First Aid For Seizures

It seems there are so many more people having and being diagnosed with seizures than ever before. Many times, we have needed to make an appointment for one of our patients and the neurologist did not have an opening for months. All neurologist are heavily booked with an overabundance of patients. Just in the last two years, two of my close friends have had seizures.

It is always advisable to know what to do in the event of someone we love or know when they are having a seizure.

To help clarify the best aids for seizure here are some tips:

  • Be sure you or your loved one carries a medical ID so those around can help to keep you safe and provide the correct treatment quickly.
  • Your family, friends, and co-workers should know what to do if you would have a seizure.
  • All potential dangers of high places or moving machinery should be avoided, especially if your seizures are not under control.
  • Stay active but choose your spots wisely.  If seizures are well controlled, for the most part, you can lead a normal life.
  • Do not suddenly stop taking any anticonvulsant medications you may be using.  Consult first with your doctor as the type of medication depends on the type of epilepsy you have and the dose is determined by weight, age, gender, etc.
  • Keep yourself alert to the risks of possible drug interactions with your medication.
  • Be sure to avoid alcohol as it might interfere with the effectiveness of your medication and may lower the brain’s seizure threshold.

First Aid For Seizures Image

What should we all know about helping someone who is having a seizure?

  • You should first loosen the clothing around the neck; do not hold them down or restrain them.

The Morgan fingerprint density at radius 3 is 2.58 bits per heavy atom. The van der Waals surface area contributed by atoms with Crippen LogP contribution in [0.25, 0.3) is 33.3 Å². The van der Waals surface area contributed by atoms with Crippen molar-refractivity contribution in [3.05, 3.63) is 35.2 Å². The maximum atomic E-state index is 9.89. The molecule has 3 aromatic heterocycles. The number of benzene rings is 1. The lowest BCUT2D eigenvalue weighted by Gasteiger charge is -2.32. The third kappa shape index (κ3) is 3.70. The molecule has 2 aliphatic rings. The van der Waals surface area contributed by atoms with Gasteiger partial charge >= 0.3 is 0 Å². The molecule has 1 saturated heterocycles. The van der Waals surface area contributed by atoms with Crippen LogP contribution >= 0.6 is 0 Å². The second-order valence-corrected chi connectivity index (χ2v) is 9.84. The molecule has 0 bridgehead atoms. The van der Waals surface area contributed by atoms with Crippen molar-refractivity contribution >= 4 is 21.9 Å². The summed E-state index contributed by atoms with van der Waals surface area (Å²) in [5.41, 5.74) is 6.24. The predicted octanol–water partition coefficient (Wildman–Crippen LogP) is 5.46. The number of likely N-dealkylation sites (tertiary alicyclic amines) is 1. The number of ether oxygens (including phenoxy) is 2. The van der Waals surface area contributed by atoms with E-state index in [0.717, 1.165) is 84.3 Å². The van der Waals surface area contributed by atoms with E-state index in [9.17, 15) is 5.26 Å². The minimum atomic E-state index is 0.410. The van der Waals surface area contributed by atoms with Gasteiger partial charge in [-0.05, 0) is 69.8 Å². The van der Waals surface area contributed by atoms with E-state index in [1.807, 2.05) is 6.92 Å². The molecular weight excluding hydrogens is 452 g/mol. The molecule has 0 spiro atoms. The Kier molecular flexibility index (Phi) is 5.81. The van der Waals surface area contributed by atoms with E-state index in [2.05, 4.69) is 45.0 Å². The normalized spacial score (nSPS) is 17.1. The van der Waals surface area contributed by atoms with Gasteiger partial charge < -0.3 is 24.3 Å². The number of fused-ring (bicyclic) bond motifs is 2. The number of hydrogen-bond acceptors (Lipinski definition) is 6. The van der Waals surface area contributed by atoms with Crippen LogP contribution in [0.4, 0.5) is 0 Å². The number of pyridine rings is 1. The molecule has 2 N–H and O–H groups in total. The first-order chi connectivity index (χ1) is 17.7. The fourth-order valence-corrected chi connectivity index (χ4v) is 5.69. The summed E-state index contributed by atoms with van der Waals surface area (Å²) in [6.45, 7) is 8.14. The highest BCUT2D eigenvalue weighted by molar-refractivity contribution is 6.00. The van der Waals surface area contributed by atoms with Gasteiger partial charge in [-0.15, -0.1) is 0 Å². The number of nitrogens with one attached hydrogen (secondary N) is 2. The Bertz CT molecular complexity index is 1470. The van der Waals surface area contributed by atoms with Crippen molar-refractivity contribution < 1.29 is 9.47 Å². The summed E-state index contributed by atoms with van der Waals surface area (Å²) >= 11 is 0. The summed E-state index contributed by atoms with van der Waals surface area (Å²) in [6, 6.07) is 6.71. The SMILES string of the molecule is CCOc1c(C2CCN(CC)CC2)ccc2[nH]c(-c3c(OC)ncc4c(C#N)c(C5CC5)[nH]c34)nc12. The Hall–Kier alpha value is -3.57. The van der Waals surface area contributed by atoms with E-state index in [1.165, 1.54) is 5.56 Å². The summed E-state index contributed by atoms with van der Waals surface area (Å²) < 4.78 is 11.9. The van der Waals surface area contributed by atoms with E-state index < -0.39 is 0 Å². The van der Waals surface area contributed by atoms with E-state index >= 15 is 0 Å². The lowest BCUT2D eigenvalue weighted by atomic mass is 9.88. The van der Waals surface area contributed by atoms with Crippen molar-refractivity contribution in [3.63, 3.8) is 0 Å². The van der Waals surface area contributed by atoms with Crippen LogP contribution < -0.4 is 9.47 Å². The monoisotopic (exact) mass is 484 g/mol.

• No objects should be inserted in the person’s mouth. Be sure to remove all sharp objects to prevent injury.
  • Lay the person on their side to maintain an open airway and prevent the person from inhaling any secretions after the seizure.
  • You may find the person confused and they should not be left alone.
  • It is usually not necessary to call 911 if the person is known to have epilepsy, but do call 911 if the seizure lasts longer than 5 minutes or if another seizure begins soon after the first.  
  • If they cannot be awakened after the movements have stopped, be sure to call 911, or if there is something else that may be wrong as having another medical condition such as heart disease or diabetes.

For a child with generalized seizures move them away from hard, sharp or hot objects and place something under their head with them turned on one side to keep airway clear.  Do not hold their tongue down or restrain movement. Observe the child care if they are having a Petit Mal and count and record episodes.

If the child is frightened, reassure him or her and follow the above instructions. If having a partial seizure speak calmly to the child and guide him/her to a safe place and stay close until the seizure has ended. With a Myoclonic seizure, speak calmly to the child and again, guide him/her to a safe place and stay close until seizure has ended. With Myoclonic Jerks reassure the child and check for injury from the fall. Comfort the child with an Atonic seizure and check for injury. Look for clusters of attacks with Infantile Spasms and comfort the child when an attack occurs.

Hopefully these hints of how to care for a family member or friend who has a seizure will better help you to understand and care for them.

Dr Fredda Branyon